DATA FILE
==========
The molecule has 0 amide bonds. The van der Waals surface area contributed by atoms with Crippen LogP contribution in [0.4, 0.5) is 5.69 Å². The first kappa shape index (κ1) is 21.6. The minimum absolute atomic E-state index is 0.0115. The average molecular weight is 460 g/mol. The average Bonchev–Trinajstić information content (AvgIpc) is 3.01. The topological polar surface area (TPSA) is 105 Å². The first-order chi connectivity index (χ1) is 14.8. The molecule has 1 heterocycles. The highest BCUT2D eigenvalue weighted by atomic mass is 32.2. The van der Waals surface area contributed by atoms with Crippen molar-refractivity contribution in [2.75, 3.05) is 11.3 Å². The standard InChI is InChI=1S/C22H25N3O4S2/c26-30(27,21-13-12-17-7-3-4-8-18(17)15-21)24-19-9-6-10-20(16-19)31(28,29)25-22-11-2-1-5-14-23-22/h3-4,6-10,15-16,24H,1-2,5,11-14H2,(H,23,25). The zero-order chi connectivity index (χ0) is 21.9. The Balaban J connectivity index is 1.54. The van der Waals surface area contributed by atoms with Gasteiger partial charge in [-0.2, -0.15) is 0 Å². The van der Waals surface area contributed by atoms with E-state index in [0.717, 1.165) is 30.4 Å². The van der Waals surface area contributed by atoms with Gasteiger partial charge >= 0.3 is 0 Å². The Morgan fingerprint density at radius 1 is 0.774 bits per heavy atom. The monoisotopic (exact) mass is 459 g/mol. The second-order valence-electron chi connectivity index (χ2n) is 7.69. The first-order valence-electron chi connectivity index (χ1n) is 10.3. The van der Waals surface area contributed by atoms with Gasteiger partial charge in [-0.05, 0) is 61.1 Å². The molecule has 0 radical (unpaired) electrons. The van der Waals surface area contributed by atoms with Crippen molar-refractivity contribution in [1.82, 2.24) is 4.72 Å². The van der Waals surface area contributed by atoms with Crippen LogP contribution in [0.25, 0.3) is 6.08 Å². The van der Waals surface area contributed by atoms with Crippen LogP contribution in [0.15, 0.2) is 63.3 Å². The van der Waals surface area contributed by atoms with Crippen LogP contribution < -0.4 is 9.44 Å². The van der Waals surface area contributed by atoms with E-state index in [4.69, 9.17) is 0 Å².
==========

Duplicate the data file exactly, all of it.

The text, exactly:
The molecule has 0 amide bonds. The van der Waals surface area contributed by atoms with Crippen LogP contribution in [0.4, 0.5) is 5.69 Å². The first kappa shape index (κ1) is 21.6. The minimum absolute atomic E-state index is 0.0115. The average molecular weight is 460 g/mol. The average Bonchev–Trinajstić information content (AvgIpc) is 3.01. The topological polar surface area (TPSA) is 105 Å². The first-order chi connectivity index (χ1) is 14.8. The molecule has 1 heterocycles. The highest BCUT2D eigenvalue weighted by atomic mass is 32.2. The van der Waals surface area contributed by atoms with Crippen molar-refractivity contribution in [2.75, 3.05) is 11.3 Å². The standard InChI is InChI=1S/C22H25N3O4S2/c26-30(27,21-13-12-17-7-3-4-8-18(17)15-21)24-19-9-6-10-20(16-19)31(28,29)25-22-11-2-1-5-14-23-22/h3-4,6-10,15-16,24H,1-2,5,11-14H2,(H,23,25). The zero-order chi connectivity index (χ0) is 21.9. The Balaban J connectivity index is 1.54. The van der Waals surface area contributed by atoms with Gasteiger partial charge in [-0.2, -0.15) is 0 Å². The van der Waals surface area contributed by atoms with E-state index in [0.717, 1.165) is 30.4 Å². The van der Waals surface area contributed by atoms with Gasteiger partial charge >= 0.3 is 0 Å². The Morgan fingerprint density at radius 1 is 0.774 bits per heavy atom. The monoisotopic (exact) mass is 459 g/mol. The second-order valence-electron chi connectivity index (χ2n) is 7.69. The first-order valence-electron chi connectivity index (χ1n) is 10.3. The van der Waals surface area contributed by atoms with Gasteiger partial charge in [-0.05, 0) is 61.1 Å². The molecule has 0 radical (unpaired) electrons. The van der Waals surface area contributed by atoms with Crippen molar-refractivity contribution in [1.82, 2.24) is 4.72 Å². The van der Waals surface area contributed by atoms with Crippen LogP contribution in [0.25, 0.3) is 6.08 Å². The van der Waals surface area contributed by atoms with Crippen LogP contribution in [0.15, 0.2) is 63.3 Å². The van der Waals surface area contributed by atoms with Crippen LogP contribution < -0.4 is 9.44 Å². The van der Waals surface area contributed by atoms with E-state index in [4.69, 9.17) is 0 Å².